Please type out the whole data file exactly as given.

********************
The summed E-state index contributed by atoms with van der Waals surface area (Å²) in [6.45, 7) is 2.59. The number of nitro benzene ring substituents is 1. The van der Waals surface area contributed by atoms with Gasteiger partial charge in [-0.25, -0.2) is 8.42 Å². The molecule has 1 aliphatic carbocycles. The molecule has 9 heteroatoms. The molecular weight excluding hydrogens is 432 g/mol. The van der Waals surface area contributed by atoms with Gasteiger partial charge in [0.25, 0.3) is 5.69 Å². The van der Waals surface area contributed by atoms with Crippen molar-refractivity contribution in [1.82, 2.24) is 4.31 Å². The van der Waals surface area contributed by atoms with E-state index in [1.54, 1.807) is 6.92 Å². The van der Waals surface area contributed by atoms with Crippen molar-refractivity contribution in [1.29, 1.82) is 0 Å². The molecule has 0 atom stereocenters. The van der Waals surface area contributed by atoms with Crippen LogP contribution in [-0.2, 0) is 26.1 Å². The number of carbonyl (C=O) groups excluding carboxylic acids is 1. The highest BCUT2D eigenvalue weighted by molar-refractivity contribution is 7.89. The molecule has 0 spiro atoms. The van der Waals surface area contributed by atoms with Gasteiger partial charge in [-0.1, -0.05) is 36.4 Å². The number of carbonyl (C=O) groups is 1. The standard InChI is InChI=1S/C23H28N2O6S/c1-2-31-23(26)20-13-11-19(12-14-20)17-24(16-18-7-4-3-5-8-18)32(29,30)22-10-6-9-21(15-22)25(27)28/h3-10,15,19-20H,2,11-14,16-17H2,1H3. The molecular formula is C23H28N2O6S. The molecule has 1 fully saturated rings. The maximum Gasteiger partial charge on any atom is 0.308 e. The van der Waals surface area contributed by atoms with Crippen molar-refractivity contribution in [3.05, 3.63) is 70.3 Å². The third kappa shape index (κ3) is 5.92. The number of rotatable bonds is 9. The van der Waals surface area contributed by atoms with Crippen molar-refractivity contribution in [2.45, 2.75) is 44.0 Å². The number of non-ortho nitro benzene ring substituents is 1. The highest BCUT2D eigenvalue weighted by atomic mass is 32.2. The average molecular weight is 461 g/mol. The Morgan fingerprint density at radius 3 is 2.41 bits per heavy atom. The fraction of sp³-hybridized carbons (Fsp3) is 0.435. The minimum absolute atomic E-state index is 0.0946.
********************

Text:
The summed E-state index contributed by atoms with van der Waals surface area (Å²) in [6.45, 7) is 2.59. The number of nitro benzene ring substituents is 1. The van der Waals surface area contributed by atoms with Gasteiger partial charge in [-0.25, -0.2) is 8.42 Å². The molecule has 1 aliphatic carbocycles. The molecule has 9 heteroatoms. The molecular weight excluding hydrogens is 432 g/mol. The van der Waals surface area contributed by atoms with Gasteiger partial charge in [0.25, 0.3) is 5.69 Å². The van der Waals surface area contributed by atoms with Crippen molar-refractivity contribution in [1.82, 2.24) is 4.31 Å². The van der Waals surface area contributed by atoms with E-state index in [1.54, 1.807) is 6.92 Å². The van der Waals surface area contributed by atoms with Crippen molar-refractivity contribution in [1.29, 1.82) is 0 Å². The molecule has 0 atom stereocenters. The van der Waals surface area contributed by atoms with Crippen LogP contribution in [-0.2, 0) is 26.1 Å². The number of carbonyl (C=O) groups excluding carboxylic acids is 1. The highest BCUT2D eigenvalue weighted by molar-refractivity contribution is 7.89. The molecule has 0 spiro atoms. The van der Waals surface area contributed by atoms with Gasteiger partial charge in [-0.1, -0.05) is 36.4 Å². The number of carbonyl (C=O) groups is 1. The standard InChI is InChI=1S/C23H28N2O6S/c1-2-31-23(26)20-13-11-19(12-14-20)17-24(16-18-7-4-3-5-8-18)32(29,30)22-10-6-9-21(15-22)25(27)28/h3-10,15,19-20H,2,11-14,16-17H2,1H3. The molecular formula is C23H28N2O6S. The molecule has 1 fully saturated rings. The maximum Gasteiger partial charge on any atom is 0.308 e. The van der Waals surface area contributed by atoms with Crippen molar-refractivity contribution in [3.05, 3.63) is 70.3 Å². The third kappa shape index (κ3) is 5.92. The number of rotatable bonds is 9. The van der Waals surface area contributed by atoms with Crippen molar-refractivity contribution in [2.45, 2.75) is 44.0 Å². The number of non-ortho nitro benzene ring substituents is 1. The highest BCUT2D eigenvalue weighted by atomic mass is 32.2. The average molecular weight is 461 g/mol. The Morgan fingerprint density at radius 3 is 2.41 bits per heavy atom. The fraction of sp³-hybridized carbons (Fsp3) is 0.435. The minimum absolute atomic E-state index is 0.0946.